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As I get older I seem to be more aware of the people who have passed through my life. Instead of things drifting away into the blur of time, they seem to become more sharply focused. This is especially true of people who are no longer here (read that as alive). My grandparents, both my parents, my high school roommate Barry who died in a car wreck, a guitarist friend Simon from music school who passed from cancer, a dear woman friend Carrie who was killed in an accident in LA and more recently Rand, a friend and climbing partner who took his own life a bit over a year ago.
I don't want you to think that I dwell on these things or obsess about these people, but occasionally when I do remember them images come into a very sharp focus. I can clearly remember the faces of all of these and other people whom I have known and were close to. In the case of Rand, we climbed, hiked and biked together over the several years that he and his family lived in North Conway. While I would have to admit that we were not extremely close friends, we were together enough to talk about our lives and our families and to some extent our plans for the future. In many ways our relationship was like my high school roommate, Barry. While we didn't share the deep thoughts, we chattered incessantly. Barry had an easy smile and was fun to be around. When we did things together he always shouldered his share of whatever burden without complaint. To this day I can picture him on the other side of the canoe filled with gear as we hauled it down an embankment into the lake in Milledgeville Georgia in 1964. I can see the same kind of image of Rand riding up Hurricane Mountain Road on our mountain bikes, him following me on numerous pitches with a huge grin on his face and me trying to keep up with him as we hiked up into Huntington Ravine one early season even with him carrying the heavier pack.
Of course in this day and age we do have more physical images of people we know. Digital photography has certainly made that easier. Occasionally when looking through my archives for something, I come across unrelated images that trigger memories. Here are a few of Rand that I came across yesterday:
I am sure that there are lots of other folks who have similar memories and images of Rand and of other friends who are no longer with us. People are ephemeral beings. As we live longer some pass though and out of our lives, and yet we continue. It is the way of the world and of human life. In my opinion is these memories we have of those that are gone that keeps their spirits alive in some way.
RIP old friends...
Ice Conditions Report:
Selected Ice Conditions effective March 26, 2015
There is still ice to climb in many places right now, but with the warm temps and rain coming that’s going to change quickly over the next week. I would expect that the Frankenstein Amphitheater will become problematic pretty soon. Even as big and fat as Standard Route is, it is in the full sun all day so it’s getting beat up. Climbs like Dracula, the North End of Cathedral, Lost In The Forest, Upper Hitchcock and various things in the shade will last longer of course. We’re moving into the best time for climbing on Mt Washington for the next 3-4 weeks. That said, it’s time to think about rock season folks.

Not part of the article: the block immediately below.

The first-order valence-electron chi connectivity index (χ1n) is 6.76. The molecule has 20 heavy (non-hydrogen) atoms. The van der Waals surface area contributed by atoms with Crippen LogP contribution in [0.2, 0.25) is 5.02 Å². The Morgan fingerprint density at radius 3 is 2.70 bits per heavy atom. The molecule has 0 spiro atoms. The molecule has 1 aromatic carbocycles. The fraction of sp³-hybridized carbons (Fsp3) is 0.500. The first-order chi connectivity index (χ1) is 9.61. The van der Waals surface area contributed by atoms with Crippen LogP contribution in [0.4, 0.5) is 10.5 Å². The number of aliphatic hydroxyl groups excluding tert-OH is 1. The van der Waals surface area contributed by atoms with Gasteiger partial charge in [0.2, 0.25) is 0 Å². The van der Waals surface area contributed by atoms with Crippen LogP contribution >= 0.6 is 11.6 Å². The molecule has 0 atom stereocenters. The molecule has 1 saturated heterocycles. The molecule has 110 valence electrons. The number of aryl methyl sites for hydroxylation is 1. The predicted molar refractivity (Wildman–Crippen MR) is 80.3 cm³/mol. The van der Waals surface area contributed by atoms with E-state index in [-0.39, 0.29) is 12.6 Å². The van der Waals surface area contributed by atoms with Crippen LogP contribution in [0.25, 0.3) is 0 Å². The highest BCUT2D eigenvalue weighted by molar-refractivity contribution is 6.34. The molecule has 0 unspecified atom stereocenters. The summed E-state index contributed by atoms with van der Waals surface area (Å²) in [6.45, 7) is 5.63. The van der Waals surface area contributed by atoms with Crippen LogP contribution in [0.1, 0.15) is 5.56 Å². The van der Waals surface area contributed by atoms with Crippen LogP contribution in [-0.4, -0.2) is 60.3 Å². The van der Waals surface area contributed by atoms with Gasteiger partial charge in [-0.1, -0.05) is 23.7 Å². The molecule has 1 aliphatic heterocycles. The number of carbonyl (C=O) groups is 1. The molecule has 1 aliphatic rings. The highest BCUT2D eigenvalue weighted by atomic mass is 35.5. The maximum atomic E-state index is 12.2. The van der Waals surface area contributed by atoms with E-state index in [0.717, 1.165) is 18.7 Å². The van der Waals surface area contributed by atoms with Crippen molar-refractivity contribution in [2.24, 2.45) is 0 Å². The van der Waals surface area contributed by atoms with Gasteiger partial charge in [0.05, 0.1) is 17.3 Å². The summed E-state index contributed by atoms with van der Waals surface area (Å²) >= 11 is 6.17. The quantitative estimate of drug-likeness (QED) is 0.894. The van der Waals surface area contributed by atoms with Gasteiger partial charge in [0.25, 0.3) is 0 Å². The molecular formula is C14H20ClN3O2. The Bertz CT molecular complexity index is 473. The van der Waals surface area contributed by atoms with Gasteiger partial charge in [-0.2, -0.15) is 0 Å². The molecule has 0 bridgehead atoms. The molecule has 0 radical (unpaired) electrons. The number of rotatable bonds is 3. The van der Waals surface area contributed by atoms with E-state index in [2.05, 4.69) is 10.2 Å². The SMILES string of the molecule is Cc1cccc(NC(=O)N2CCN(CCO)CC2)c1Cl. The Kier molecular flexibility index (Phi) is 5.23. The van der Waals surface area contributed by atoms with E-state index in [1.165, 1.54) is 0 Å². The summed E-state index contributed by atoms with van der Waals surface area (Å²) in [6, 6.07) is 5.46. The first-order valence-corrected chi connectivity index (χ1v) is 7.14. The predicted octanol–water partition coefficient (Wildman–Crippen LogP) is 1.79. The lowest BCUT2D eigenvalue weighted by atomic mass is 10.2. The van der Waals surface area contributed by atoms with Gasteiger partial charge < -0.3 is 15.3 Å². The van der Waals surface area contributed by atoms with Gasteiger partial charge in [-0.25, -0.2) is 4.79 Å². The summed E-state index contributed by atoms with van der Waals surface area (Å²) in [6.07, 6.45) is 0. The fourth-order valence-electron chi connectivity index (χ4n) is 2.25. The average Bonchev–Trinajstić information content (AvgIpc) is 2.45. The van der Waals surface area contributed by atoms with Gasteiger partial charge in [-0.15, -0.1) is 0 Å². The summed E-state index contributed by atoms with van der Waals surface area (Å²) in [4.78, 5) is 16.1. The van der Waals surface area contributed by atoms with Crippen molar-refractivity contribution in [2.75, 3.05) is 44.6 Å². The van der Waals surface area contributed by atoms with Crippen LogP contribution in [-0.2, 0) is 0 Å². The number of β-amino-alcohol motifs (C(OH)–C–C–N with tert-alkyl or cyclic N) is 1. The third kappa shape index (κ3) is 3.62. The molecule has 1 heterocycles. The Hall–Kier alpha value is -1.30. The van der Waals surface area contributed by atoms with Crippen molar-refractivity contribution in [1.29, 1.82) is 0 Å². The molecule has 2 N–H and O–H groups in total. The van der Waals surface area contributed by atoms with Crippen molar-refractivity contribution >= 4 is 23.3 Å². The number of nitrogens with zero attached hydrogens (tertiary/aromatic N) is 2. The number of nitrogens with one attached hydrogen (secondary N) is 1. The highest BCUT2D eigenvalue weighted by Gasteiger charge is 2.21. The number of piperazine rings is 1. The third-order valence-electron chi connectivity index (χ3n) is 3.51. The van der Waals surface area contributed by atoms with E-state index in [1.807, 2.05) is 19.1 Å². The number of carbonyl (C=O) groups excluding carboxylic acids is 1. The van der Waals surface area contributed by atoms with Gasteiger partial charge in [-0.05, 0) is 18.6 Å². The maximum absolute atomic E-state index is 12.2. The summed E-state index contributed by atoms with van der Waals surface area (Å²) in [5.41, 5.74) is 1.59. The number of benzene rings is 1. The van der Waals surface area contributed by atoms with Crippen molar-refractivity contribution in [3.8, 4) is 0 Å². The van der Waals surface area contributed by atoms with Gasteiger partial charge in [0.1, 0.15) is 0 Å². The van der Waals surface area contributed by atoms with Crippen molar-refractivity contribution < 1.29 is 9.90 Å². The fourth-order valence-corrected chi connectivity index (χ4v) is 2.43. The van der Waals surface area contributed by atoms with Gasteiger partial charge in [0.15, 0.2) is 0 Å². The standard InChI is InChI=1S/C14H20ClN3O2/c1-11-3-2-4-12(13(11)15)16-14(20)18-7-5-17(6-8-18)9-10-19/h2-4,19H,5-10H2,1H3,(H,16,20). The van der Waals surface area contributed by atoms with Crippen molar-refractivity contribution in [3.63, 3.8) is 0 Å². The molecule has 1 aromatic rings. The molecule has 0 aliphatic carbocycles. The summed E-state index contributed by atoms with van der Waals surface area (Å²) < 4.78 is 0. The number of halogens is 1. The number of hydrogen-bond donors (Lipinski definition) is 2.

The Climbing Rags Revisited:
There is a reason why I have quit subscribing to the climbing magazines a couple of years ago and here is another one. In this weeks "Tuesday eBlast" newsletter from Rock & Ice, editor Andrew Bisharat states in part:
"Ice climbing reached the pinnacle of its difficulty years ago -and just like Twitter, Sarah Palin or anything pointlessly stupid, it has no viable future. Perhaps a serious whack of global warming could kick some life into the sport, and then getting up any of the few remaining ice routes before they collapse on top of you would be like trying to escape the Temple of Doom. Instead of First Ascents, the magazine would report on Last Ascents, assuming that people still read magazines then and the world doesn't look like The Road. "
Sheesh...get a life Andrew.
When the wind is blowing and you're out of the woods all is well with the world. Deep in the woods or on a breezeless day it's a whole 'nother story. The blackflies are starting to get bad so bring the dope. On top of that the ticks are everywhere, even in the grass in my back yard. Got three when just picking up sticks from the last storm. You've been warned!
Mobile Version Of NEClimbs:
Up on one of the Mount Washington Valley's finest crags and want to know what that climb you're looking at is? Or maybe you're on your way up from Boston and want to check out the Ice Report for your upcoming weekend plans. Or more likely, you're at work just want to daydream about your next adventure. Well if you have a smart phone handy, you can get to NEClimbs from anywhere you have cell service. While it doesn't offer every single feature of the site and it's not an "app", in mobile form, it does do a whole lot and is very useful. Here is the live link to the mobile version of NEClimbs:
Check it out and if you have issues on your specific phone, please feel free to let me know.
NEClimbs & White Mountain Report On Facebook:
Join us and LIKE us on Facebook. I'll try and post some interesting pix every Thursday and the latest Ice Report in the season, tho certainly not the whole Report. Here's where you can check it out:
The White Mountain Report
North Conway, New Hampshire
During the qualifying round I heard the contestant ahead of me introduced: 'Hardest redpoint: 5.14b, hardest on-sight: 5.13c' (Geoff Weigand). The contestant after me: 'Hardest redpoint: K2' (Greg Child).